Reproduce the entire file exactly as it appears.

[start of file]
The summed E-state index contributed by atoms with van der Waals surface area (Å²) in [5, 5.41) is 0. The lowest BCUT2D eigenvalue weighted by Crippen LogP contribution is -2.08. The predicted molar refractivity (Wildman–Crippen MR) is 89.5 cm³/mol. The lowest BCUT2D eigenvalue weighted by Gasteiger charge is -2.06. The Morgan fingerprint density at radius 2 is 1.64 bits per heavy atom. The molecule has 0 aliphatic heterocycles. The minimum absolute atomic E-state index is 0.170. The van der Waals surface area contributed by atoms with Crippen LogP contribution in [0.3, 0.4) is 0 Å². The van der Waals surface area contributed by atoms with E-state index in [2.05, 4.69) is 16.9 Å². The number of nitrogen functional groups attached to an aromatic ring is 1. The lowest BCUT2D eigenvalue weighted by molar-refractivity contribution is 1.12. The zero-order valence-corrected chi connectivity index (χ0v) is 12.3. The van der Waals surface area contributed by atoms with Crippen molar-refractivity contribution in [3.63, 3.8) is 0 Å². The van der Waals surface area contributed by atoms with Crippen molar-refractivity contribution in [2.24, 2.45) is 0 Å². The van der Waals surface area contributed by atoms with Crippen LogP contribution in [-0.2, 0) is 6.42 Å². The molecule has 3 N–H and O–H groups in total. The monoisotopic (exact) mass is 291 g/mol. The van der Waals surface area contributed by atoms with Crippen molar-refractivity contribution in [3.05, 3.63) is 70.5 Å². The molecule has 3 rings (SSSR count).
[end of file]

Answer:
The summed E-state index contributed by atoms with van der Waals surface area (Å²) in [5, 5.41) is 0. The lowest BCUT2D eigenvalue weighted by Crippen LogP contribution is -2.08. The predicted molar refractivity (Wildman–Crippen MR) is 89.5 cm³/mol. The lowest BCUT2D eigenvalue weighted by Gasteiger charge is -2.06. The Morgan fingerprint density at radius 2 is 1.64 bits per heavy atom. The molecule has 0 aliphatic heterocycles. The minimum absolute atomic E-state index is 0.170. The van der Waals surface area contributed by atoms with Crippen LogP contribution in [0.3, 0.4) is 0 Å². The van der Waals surface area contributed by atoms with E-state index in [2.05, 4.69) is 16.9 Å². The number of nitrogen functional groups attached to an aromatic ring is 1. The lowest BCUT2D eigenvalue weighted by molar-refractivity contribution is 1.12. The zero-order valence-corrected chi connectivity index (χ0v) is 12.3. The van der Waals surface area contributed by atoms with Crippen molar-refractivity contribution in [3.63, 3.8) is 0 Å². The van der Waals surface area contributed by atoms with Crippen molar-refractivity contribution in [2.24, 2.45) is 0 Å². The van der Waals surface area contributed by atoms with Crippen LogP contribution in [-0.2, 0) is 6.42 Å². The molecule has 3 N–H and O–H groups in total. The monoisotopic (exact) mass is 291 g/mol. The van der Waals surface area contributed by atoms with Crippen molar-refractivity contribution in [3.05, 3.63) is 70.5 Å². The molecule has 3 rings (SSSR count).